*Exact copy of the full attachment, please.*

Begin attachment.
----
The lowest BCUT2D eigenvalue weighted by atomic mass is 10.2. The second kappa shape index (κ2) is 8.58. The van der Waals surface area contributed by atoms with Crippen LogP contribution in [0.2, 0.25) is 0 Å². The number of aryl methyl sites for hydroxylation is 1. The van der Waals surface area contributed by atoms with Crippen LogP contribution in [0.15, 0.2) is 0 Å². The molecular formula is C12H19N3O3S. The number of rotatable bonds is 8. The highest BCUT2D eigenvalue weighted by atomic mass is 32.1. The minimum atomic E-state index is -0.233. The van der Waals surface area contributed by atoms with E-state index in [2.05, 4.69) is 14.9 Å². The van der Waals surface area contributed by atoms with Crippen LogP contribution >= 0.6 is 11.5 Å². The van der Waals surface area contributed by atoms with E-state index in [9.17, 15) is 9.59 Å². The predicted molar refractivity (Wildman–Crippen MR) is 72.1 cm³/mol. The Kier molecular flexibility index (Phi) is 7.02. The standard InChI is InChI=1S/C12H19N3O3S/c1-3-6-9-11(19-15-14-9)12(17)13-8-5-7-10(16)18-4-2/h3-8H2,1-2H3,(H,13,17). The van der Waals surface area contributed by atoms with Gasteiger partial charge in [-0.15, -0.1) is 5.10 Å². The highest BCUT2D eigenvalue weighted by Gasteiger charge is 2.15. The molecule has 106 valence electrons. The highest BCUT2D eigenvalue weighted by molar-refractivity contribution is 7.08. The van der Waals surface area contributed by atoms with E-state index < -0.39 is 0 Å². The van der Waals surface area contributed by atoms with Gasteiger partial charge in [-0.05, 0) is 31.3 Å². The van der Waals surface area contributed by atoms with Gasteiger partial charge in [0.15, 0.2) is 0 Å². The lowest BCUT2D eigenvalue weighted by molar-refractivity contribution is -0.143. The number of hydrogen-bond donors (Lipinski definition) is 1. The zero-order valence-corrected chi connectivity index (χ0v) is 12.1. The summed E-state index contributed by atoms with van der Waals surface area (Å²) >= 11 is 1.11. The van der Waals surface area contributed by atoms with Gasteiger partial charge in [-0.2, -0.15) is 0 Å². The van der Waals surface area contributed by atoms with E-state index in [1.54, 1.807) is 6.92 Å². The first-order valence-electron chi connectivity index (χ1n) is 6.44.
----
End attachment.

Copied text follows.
The lowest BCUT2D eigenvalue weighted by atomic mass is 10.2. The second kappa shape index (κ2) is 8.58. The van der Waals surface area contributed by atoms with Crippen LogP contribution in [0.2, 0.25) is 0 Å². The number of aryl methyl sites for hydroxylation is 1. The van der Waals surface area contributed by atoms with Crippen LogP contribution in [0.15, 0.2) is 0 Å². The molecular formula is C12H19N3O3S. The number of rotatable bonds is 8. The highest BCUT2D eigenvalue weighted by atomic mass is 32.1. The minimum atomic E-state index is -0.233. The van der Waals surface area contributed by atoms with E-state index in [2.05, 4.69) is 14.9 Å². The van der Waals surface area contributed by atoms with Crippen LogP contribution >= 0.6 is 11.5 Å². The van der Waals surface area contributed by atoms with E-state index in [9.17, 15) is 9.59 Å². The predicted molar refractivity (Wildman–Crippen MR) is 72.1 cm³/mol. The Kier molecular flexibility index (Phi) is 7.02. The standard InChI is InChI=1S/C12H19N3O3S/c1-3-6-9-11(19-15-14-9)12(17)13-8-5-7-10(16)18-4-2/h3-8H2,1-2H3,(H,13,17). The van der Waals surface area contributed by atoms with Gasteiger partial charge in [-0.15, -0.1) is 5.10 Å². The highest BCUT2D eigenvalue weighted by Gasteiger charge is 2.15. The molecule has 106 valence electrons. The highest BCUT2D eigenvalue weighted by molar-refractivity contribution is 7.08. The van der Waals surface area contributed by atoms with E-state index < -0.39 is 0 Å². The van der Waals surface area contributed by atoms with Gasteiger partial charge in [-0.05, 0) is 31.3 Å². The van der Waals surface area contributed by atoms with Gasteiger partial charge in [0.15, 0.2) is 0 Å². The lowest BCUT2D eigenvalue weighted by molar-refractivity contribution is -0.143. The number of hydrogen-bond donors (Lipinski definition) is 1. The zero-order valence-corrected chi connectivity index (χ0v) is 12.1. The summed E-state index contributed by atoms with van der Waals surface area (Å²) >= 11 is 1.11. The van der Waals surface area contributed by atoms with Gasteiger partial charge in [-0.2, -0.15) is 0 Å². The van der Waals surface area contributed by atoms with E-state index in [1.54, 1.807) is 6.92 Å². The first-order valence-electron chi connectivity index (χ1n) is 6.44.